Rick Perry’s limited, modified honesty

Perry’s op-ed on Social Security, boldly headed “I am going to be honest with the American people,” calls boldly for “a conversation” on Social Security without actually being bold or honest enough to contribute anything to that conversation but some predictable talking points.

Perry’s op-ed on Social Security, boldly headed “I am going to be honest with the American people,” calls boldly for “a conversation” on Social Security without actually being bold or honest enough to contribute anything to that conversation but some predictable talking points.

Gov. Perry never says whether he thinks that Social Security is Constitutional. In his book Fed Up – which is campaign is desperately trying to shove down the Memory Hole – he writes that the program was established “at the expense of respect for the Constitution and limited government.” If that’s right, then why is Perry talking about fixing it rather than getting rid of it? Doesn’t his oath (as Governor) to uphold the Constitution mean anything to him?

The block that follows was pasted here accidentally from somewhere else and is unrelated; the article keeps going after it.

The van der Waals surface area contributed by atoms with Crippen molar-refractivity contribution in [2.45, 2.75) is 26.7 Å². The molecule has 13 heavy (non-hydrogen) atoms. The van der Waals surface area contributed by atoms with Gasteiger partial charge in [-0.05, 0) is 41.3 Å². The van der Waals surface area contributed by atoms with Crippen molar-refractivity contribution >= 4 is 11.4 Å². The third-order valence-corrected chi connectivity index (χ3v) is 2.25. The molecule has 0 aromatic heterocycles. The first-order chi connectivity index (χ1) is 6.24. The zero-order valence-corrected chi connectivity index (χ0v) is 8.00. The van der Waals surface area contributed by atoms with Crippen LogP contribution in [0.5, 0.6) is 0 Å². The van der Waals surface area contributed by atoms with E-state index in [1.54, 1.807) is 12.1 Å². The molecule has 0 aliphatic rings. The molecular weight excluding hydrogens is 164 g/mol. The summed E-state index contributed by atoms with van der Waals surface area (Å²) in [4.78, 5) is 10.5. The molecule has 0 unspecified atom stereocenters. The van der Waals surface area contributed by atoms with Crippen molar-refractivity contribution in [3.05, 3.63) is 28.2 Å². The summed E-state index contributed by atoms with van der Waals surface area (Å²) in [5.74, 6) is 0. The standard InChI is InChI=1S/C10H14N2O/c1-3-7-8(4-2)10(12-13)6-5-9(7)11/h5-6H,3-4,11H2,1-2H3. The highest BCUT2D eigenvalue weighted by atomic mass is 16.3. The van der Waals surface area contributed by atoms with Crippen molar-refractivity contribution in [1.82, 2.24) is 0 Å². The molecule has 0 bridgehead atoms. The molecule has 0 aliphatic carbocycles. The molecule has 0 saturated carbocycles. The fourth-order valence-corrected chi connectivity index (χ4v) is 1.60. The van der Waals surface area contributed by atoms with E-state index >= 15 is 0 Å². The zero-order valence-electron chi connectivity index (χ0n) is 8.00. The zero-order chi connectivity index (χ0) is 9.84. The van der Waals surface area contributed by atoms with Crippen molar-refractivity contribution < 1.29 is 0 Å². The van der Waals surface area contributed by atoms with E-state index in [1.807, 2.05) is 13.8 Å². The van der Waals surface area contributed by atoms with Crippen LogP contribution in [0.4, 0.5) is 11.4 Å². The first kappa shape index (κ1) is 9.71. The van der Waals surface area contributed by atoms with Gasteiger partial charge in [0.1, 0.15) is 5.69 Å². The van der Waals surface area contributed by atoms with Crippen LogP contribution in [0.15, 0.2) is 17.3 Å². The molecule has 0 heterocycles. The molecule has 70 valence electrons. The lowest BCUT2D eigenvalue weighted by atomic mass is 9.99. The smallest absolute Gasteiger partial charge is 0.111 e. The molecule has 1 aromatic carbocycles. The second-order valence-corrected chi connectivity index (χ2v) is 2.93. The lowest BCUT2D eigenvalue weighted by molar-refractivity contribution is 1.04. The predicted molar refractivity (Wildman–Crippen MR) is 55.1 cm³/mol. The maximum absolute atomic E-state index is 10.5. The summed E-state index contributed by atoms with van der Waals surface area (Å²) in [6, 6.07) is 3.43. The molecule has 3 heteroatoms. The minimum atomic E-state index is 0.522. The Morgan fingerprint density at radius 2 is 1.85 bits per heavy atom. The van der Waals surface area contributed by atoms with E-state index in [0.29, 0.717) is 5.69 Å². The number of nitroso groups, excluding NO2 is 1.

Mr. Perry also never says what he’d actually do “so today’s beneficiaries and tomorrow’s retirees really can count on Social Security for the long haul. Note that there are precisely two options: increase revenues or cut payouts. Which is it, Governor?

Footnotes

1. Actually, of course, there are three options: we could also increase the rate of economic growth so that paying benefits to future retirees will put less of a strain on future fiscal balances. But that’s something the people trying to scare younger workers with “Ponzi scheme” talk would prefer not to mention.

2. Not clear whether Perry’s ghost-writers are lying or just unclear on the concept, but the idea that if the program isn’t shored up it will only be able to pay out 76% of currently planned benefits in 2037 is not in any way equivalent to the idea that “investors” in Social Security have lost “24% of their money.”